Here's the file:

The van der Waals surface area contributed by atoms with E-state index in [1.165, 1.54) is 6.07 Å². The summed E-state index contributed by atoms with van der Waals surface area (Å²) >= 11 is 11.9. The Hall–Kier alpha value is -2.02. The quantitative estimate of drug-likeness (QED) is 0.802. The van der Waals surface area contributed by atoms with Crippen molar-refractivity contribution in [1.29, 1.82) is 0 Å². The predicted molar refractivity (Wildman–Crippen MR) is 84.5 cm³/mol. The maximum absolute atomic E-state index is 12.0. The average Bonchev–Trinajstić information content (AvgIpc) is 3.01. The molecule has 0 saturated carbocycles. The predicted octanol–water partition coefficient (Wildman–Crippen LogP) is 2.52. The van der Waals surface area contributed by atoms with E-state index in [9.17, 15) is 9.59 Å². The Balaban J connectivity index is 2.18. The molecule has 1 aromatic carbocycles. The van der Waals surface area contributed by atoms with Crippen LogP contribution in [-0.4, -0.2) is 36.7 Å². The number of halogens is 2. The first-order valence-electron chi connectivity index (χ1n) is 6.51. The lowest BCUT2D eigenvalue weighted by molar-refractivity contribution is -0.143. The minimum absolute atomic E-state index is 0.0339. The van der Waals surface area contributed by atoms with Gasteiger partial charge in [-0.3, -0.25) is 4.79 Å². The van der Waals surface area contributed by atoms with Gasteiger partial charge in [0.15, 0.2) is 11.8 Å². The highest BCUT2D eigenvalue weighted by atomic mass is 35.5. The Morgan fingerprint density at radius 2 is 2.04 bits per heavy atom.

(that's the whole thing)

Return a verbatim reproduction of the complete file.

The van der Waals surface area contributed by atoms with E-state index in [1.165, 1.54) is 6.07 Å². The summed E-state index contributed by atoms with van der Waals surface area (Å²) >= 11 is 11.9. The Hall–Kier alpha value is -2.02. The quantitative estimate of drug-likeness (QED) is 0.802. The van der Waals surface area contributed by atoms with Crippen molar-refractivity contribution in [1.29, 1.82) is 0 Å². The predicted molar refractivity (Wildman–Crippen MR) is 84.5 cm³/mol. The maximum absolute atomic E-state index is 12.0. The average Bonchev–Trinajstić information content (AvgIpc) is 3.01. The molecule has 0 saturated carbocycles. The predicted octanol–water partition coefficient (Wildman–Crippen LogP) is 2.52. The van der Waals surface area contributed by atoms with E-state index in [9.17, 15) is 9.59 Å². The Balaban J connectivity index is 2.18. The molecule has 1 aromatic carbocycles. The van der Waals surface area contributed by atoms with Crippen LogP contribution in [-0.4, -0.2) is 36.7 Å². The number of halogens is 2. The first-order valence-electron chi connectivity index (χ1n) is 6.51. The lowest BCUT2D eigenvalue weighted by molar-refractivity contribution is -0.143. The minimum absolute atomic E-state index is 0.0339. The van der Waals surface area contributed by atoms with Gasteiger partial charge in [-0.3, -0.25) is 4.79 Å². The van der Waals surface area contributed by atoms with Gasteiger partial charge in [0.15, 0.2) is 11.8 Å². The highest BCUT2D eigenvalue weighted by atomic mass is 35.5. The Morgan fingerprint density at radius 2 is 2.04 bits per heavy atom.